Cops use ‘wish list’ when seizing ‘little goodies’…such as cars or homes
“A guy drives up in a 2008 Mercedes, brand new,” says Harry Connelly Jr., the city attorney of Las Cruces, New Mexico, in a taped lecture. “Just so beautiful, I mean, the cops were undercover and they were just like ‘Ahhhh.’ And he gets out and he’s just reeking of alcohol. And it’s like, ‘Oh, my goodness, we can hardly wait,’” he says, describing the 2008 seizure of a car made possible by the policy.
Law enforcement officials have been conducting such seminars instructing local officers on the ins and outs of property seizure in continuing-education seminars, some of which have been taped. The videos were brought to the attention of the NYT by the Institute for Justice, a civil liberties public interest firm staunchly opposed to the policy.
In the sessions, officials advise local officers, state troopers, and county deputies to go after suspicious motorists more aggressively, aiming to seize cash, cars or other goods, according to the paper. Officials share tips and tricks for maximizing profits, dealing with wary judges, and fighting off the objections of indignant owners. In one taped session, Sean D. McMurtry, chief of the forfeiture unit in Mercer County, New Jersey, said that flat screen televisions were “very popular with the police departments.”
Civil asset forfeiture, called “legalized robbery by law enforcement” by Ezekiel Edwards, of the Criminal Law Reform Project, on HBO's Last Week Tonight, allows the government to confiscate property without having to secure a conviction, obtain a warrant, or issue charges beforehand. The policy gives police the opportunity to circumvent state laws on property seizure if they partner up with federal forces. So long as they collaborate with federal agencies, all the officers need to snatch suspects’ property is a hunch that they have ties to criminal activity.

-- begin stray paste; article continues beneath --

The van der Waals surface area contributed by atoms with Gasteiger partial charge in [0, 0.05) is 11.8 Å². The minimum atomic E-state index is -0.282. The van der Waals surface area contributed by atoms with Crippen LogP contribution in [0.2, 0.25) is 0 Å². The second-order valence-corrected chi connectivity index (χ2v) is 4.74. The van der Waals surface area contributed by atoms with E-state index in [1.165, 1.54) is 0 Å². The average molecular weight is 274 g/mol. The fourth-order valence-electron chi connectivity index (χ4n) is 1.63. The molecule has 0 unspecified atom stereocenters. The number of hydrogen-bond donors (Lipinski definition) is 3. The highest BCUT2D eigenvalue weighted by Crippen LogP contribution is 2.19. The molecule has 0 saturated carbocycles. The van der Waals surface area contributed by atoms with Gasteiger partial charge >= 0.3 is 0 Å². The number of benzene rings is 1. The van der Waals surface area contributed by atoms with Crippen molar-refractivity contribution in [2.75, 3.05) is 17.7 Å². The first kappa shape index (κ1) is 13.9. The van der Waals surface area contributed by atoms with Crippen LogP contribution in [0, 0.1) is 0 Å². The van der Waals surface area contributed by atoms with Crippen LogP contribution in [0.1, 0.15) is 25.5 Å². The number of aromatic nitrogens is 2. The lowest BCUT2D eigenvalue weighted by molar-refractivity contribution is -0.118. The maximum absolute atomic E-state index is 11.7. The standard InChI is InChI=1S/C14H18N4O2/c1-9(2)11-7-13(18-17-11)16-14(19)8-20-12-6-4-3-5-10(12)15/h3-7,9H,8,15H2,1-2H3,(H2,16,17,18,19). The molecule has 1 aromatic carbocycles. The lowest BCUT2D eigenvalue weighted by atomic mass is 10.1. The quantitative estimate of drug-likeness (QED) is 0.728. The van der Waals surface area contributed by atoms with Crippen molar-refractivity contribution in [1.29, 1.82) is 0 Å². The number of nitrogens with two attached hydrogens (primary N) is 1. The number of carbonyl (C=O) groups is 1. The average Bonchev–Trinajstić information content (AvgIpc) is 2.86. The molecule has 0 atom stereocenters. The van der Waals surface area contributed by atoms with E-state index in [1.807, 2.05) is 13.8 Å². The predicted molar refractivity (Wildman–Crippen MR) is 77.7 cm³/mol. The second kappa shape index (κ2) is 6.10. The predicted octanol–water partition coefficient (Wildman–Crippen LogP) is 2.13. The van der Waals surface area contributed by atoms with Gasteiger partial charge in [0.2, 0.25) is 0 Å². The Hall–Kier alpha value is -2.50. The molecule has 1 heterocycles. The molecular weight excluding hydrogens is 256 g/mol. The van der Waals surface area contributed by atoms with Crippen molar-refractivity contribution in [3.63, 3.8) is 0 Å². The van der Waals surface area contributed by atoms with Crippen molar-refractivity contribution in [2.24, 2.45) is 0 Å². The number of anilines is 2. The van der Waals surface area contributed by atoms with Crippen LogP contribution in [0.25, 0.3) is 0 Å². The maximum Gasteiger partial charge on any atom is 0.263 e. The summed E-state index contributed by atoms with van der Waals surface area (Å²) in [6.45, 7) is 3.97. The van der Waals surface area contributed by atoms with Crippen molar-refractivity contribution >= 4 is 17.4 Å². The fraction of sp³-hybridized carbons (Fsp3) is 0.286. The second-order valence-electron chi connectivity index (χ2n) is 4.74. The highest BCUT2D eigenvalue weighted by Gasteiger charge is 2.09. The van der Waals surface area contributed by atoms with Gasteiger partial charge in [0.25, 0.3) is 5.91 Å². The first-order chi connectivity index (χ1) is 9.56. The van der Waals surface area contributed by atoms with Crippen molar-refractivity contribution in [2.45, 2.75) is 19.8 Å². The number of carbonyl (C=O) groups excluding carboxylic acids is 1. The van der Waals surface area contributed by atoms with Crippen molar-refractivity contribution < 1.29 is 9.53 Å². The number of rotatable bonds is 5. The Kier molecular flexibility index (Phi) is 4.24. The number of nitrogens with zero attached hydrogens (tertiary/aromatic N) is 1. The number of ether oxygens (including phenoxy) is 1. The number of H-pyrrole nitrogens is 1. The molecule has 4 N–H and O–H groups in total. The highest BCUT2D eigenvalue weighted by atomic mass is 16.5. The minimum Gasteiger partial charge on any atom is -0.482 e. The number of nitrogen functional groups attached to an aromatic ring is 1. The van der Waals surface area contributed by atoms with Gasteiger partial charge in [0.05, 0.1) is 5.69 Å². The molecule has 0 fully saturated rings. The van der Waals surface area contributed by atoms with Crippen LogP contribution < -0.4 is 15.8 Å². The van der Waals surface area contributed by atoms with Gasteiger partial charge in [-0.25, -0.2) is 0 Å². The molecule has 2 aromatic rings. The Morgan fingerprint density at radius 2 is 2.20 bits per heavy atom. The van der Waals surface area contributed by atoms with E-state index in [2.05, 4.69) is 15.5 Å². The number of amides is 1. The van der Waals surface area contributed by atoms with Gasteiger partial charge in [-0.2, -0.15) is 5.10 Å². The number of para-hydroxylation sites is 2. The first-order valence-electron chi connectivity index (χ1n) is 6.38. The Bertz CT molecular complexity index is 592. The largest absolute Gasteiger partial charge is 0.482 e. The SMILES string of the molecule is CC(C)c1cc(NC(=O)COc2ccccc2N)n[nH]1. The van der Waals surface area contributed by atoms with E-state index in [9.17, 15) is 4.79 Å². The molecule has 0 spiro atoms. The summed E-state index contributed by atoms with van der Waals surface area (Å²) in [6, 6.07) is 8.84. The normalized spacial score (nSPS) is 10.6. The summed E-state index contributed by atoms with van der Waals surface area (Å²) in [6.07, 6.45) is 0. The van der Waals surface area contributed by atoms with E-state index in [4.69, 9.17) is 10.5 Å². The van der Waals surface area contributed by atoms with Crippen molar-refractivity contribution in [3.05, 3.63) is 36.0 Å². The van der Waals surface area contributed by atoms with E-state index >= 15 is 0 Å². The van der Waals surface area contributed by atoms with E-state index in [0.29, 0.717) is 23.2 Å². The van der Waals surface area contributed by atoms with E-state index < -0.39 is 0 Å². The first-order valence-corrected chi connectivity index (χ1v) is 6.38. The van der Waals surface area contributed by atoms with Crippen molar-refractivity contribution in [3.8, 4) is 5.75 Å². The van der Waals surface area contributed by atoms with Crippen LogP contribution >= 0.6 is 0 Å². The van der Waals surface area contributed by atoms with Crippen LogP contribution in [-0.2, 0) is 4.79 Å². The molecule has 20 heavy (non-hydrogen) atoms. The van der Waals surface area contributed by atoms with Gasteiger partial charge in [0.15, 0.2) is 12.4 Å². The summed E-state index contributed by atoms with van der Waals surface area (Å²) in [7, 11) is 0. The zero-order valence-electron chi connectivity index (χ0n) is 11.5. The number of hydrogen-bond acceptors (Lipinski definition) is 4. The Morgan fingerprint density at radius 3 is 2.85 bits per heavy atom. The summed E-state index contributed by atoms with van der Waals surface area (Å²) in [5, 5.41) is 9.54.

Under a Justice Department program the value of assets seized has surged from $407 million in 2001 to $4.3 billion in 2012, reports the NYT. The practice, which was expanded as part of the War on Drugs in the 1980s, is in part responsible for financing police departments across the country. Local police forces can pocket up to 80 percent of the profits from the seized property.
All over the US, police departments are either expanding or establishing new forfeiture programs. This fall, in Albuquerque, New Mexico, where police have been seizing vehicles belonging to drunk drivers for years, officers started to confiscate the cars of suspected ‘johns’, clients of prostitutes. Meanwhile, Arkansas now allows police to take assets of those suspected of having links to terrorism, and Illinois green-lit the seizure of boats.
One highly-publicized incident in March saw cops take away a Philadelphia couple’s house after their son made a $40 heroin deal on the porch.
Critics decry the policy as corrupt and call for reform.
John Yoder and Brad Cates, who helmed the Federal Asset Forfeiture Office in the ’80s, have described the police as “fundamentally at odds with our judicial system and notions of fairness,” in a Washington Post op-ed.
“The police belong to the people. Not the other way around,” Norm Stamper, former Seattle chief of police and an adamant critic of the policy, was quoted as saying by Forbes.